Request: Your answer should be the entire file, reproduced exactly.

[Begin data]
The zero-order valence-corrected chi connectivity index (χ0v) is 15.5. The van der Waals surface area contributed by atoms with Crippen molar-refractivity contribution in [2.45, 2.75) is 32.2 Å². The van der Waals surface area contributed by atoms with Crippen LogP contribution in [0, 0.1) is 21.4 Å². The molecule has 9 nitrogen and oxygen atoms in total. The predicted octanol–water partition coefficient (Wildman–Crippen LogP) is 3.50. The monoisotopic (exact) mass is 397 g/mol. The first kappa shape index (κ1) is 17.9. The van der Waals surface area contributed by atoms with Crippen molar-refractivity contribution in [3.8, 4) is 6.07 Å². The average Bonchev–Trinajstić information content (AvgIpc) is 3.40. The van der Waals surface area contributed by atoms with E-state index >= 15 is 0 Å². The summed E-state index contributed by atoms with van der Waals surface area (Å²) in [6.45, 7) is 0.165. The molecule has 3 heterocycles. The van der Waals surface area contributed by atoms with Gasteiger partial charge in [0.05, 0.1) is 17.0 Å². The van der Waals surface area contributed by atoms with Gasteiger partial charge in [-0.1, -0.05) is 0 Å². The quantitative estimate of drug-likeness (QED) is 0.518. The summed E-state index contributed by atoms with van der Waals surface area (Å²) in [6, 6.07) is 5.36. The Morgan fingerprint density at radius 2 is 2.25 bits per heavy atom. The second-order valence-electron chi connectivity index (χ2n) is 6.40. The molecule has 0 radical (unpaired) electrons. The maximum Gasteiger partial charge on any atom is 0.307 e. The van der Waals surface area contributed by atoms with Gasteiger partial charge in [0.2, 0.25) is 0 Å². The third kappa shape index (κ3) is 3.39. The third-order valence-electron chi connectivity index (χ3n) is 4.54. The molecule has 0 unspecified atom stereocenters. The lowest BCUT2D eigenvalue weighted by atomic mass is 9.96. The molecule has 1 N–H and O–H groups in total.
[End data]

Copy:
The zero-order valence-corrected chi connectivity index (χ0v) is 15.5. The van der Waals surface area contributed by atoms with Crippen molar-refractivity contribution in [2.45, 2.75) is 32.2 Å². The van der Waals surface area contributed by atoms with Crippen LogP contribution in [0, 0.1) is 21.4 Å². The molecule has 9 nitrogen and oxygen atoms in total. The predicted octanol–water partition coefficient (Wildman–Crippen LogP) is 3.50. The monoisotopic (exact) mass is 397 g/mol. The first kappa shape index (κ1) is 17.9. The van der Waals surface area contributed by atoms with Crippen molar-refractivity contribution in [3.8, 4) is 6.07 Å². The average Bonchev–Trinajstić information content (AvgIpc) is 3.40. The van der Waals surface area contributed by atoms with E-state index >= 15 is 0 Å². The summed E-state index contributed by atoms with van der Waals surface area (Å²) in [6.45, 7) is 0.165. The molecule has 3 heterocycles. The van der Waals surface area contributed by atoms with Gasteiger partial charge in [0.05, 0.1) is 17.0 Å². The van der Waals surface area contributed by atoms with Gasteiger partial charge in [-0.1, -0.05) is 0 Å². The quantitative estimate of drug-likeness (QED) is 0.518. The summed E-state index contributed by atoms with van der Waals surface area (Å²) in [6, 6.07) is 5.36. The Morgan fingerprint density at radius 2 is 2.25 bits per heavy atom. The second-order valence-electron chi connectivity index (χ2n) is 6.40. The molecule has 0 radical (unpaired) electrons. The maximum Gasteiger partial charge on any atom is 0.307 e. The van der Waals surface area contributed by atoms with Gasteiger partial charge in [0.2, 0.25) is 0 Å². The third kappa shape index (κ3) is 3.39. The third-order valence-electron chi connectivity index (χ3n) is 4.54. The molecule has 0 unspecified atom stereocenters. The lowest BCUT2D eigenvalue weighted by atomic mass is 9.96. The molecule has 1 N–H and O–H groups in total.